ISIS 'Beatle' Kotey Suspected of Helping Organise Shepherd's Bush Terror Plot

Jihadist was in contact with Tarik Hassane, jailed for planning to kill police and soldiers


Alexanda Kotey (left) and El Shafee Elsheikh (right)

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Alexanda Kotey, a member of the notorious Islamic State cell nicknamed 'The Beatles' is suspected of helping to organise the terror plot in 2014 which aimed to murder soldiers and police officers in Shepherd's Bush.

Kotey, 34 and a second member of the cell, El Shafee Elsheikh, 29, both of whom grew up in Shepherd's Bush, were captured earlier this year by the Western-backed Syrian Democratic Forces.

According to US officials the group, nicknamed The Beatles because of their British accents was responsible for the beheading of at least 27 hostages and the torture of many more in Raqqa in Syria.

Kotey, working with other Islamic State militants, is suspected of guiding and funding the local terrorist plotters, who planned to attack Shepherd’s Bush police station in Uxbridge Road and the army barracks in South Africa Road, targeting police, military or members of the public and then making their escape on a moped.

However, the plot was foiled by Scotland Yard detectives in
2014, just weeks after Kotey and the cell of four British men are believed to have beheaded the US photojournalist James Fole

Kotey was reportedly in regular communication with medical student Tarik Hassane, who was jailed for life in 2016 for conspiring to commit a terrorist murder and ordered to serve a minimum of 21 years for his part as ringleader of the gang.

Tarik Hassane

Tarik Hassane

Three others were also convicted for their part in the plot. Suhaib Majeed, 22, was also found guilty of conspiring to commit a terrorist murder. He also received a life sentence and was ordered to serve a minimum of 20 years in prison.

Two other men, Nyall Hamlett, 25 and Nathan Cuffy, 26 pleaded guilty to firearms offences. They were found not guilty of conspiring to commit a terrorist murder, but pleaded guilty to firearms offences. Hamlett was sentenced to six and a half years imprisonment and Cuffy was sentenced to 11 years in prison

According to an ITV News report, this case was one of the most complex ever undertaken by Scotland Yard's counter-terrorism command with detectives examining 22 terabytes of digital material amounting to two million files.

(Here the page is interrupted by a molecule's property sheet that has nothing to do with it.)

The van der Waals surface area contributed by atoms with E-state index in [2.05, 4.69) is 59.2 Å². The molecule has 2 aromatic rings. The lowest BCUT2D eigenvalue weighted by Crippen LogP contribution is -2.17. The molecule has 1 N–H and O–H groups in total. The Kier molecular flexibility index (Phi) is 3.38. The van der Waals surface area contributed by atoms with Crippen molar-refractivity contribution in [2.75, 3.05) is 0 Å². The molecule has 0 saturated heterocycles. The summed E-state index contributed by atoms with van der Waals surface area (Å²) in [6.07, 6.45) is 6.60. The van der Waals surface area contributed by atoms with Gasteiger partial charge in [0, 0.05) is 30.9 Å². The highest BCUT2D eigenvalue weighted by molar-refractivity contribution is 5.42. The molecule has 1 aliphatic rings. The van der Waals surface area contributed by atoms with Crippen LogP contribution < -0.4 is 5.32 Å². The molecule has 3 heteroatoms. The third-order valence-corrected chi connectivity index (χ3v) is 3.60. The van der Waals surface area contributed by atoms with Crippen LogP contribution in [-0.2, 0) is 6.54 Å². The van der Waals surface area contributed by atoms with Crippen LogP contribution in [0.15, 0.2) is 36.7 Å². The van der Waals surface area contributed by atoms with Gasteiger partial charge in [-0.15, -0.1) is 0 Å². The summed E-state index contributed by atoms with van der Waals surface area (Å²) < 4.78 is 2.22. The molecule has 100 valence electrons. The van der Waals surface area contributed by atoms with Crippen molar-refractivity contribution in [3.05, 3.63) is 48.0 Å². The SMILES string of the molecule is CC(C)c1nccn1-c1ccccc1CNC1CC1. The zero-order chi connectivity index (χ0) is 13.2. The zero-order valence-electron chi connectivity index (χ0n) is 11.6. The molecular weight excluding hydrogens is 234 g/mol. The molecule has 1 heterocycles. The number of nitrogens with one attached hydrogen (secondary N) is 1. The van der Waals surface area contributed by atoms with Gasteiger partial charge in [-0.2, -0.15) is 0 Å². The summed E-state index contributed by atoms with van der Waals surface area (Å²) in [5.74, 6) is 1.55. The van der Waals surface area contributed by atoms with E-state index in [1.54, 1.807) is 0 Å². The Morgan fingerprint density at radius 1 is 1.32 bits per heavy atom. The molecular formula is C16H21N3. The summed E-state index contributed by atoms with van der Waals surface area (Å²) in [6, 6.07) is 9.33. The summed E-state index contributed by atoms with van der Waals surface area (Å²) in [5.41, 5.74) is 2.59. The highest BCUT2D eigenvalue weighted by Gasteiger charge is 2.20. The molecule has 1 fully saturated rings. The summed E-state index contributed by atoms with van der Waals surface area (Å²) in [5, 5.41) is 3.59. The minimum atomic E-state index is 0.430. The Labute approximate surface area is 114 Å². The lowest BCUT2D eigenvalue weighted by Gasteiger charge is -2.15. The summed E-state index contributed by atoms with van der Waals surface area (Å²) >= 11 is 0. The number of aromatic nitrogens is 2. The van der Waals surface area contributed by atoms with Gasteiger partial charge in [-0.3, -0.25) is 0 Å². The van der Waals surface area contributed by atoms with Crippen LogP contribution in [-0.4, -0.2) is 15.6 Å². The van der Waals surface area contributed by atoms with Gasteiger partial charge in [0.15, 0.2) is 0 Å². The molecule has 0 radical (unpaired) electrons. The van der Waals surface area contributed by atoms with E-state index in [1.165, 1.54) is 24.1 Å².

It took officers 44,834 hours to examine all the material. ITV News says it has learned that the digital haul included commands sent by senior ISIS fighters in Syria, indicating the plot was not only inspired by the terror group but directed by it.

Alexanda Kotey and El Shafee Elsheikh were the last two members of the Beatles cell to be captured or killed.

Mohammed Emwazi, nickhnamed ‘Jihadi John’ after featuring in IS videos beheading hostages including British aid workers David Haines and Alan Henning, was killed in a drone strike in 2015.

Aine Davis, who was also from West London, was the fourth member of the group. He was convicted of being a senior member of IS after being arrested in Istanbul and is currently being held in a Turkish prison.

US state department officials told the New York Times that Kotey took part in the torture of hostages and El Shafee Elsheikh was responsible for guarding prisoners and subjected them to waterboarding and mock executions.

El Shafee Elsheikh was born in the Sudan but grew up in White City and supports QPR. At one point he preached from a stall outside Shepherd's Bush Tube Station. He studied engineering at Acton College then worked as a mechanic and on the funfair when it visited Shepherd's Bush Green. His youngest brother Mahmoud also joined IS as and was killed in Tikrit, Iraq, in April 2015.

His father, Rashid Sidahmed ElSheikh, a translator, told the Guardian his son had travelled to Syria to fight for jihadists at the start of 2012. He described his son’s radicalisation as "lightning fast". His mother, Maha Elgizouli, told The Washington Post, that his radicalization was extremely fast after he began following the preaching of a West London imam, Hani al-Sibai.

" My kids were perfect, and one day it suddenly happened," she said. She approached al-Sibai and slapped him, asking: "What have you done to my son?"

She said she had no idea that her son was a member of ISIS and added, " That boy now is not my son. That is not the son I raised."

Alexanda Kotey, has been described as the terror cell’s leader. Known as Alexe, has been described by neighbours in West London as a quiet man who was a dedicated QPR fan. Kotey, who has two children still living in London, is also believed to be connected to the 'London Boys' a network of extremists who played five-a-side football in west London and who have been linked to the 7/7 London bombings and the subsequent failed 21/7 plot.

Both of the men were Christians who became Muslim converts after meeting Emwazi at the Al-Manaar mosque in Ladbroke Grove, where their extremist views led to them being marginalised.

It is understood that both men have had their citizenship rescinded although it is thought unlikely at this stage that they will return to the UK.


April 16, 2018

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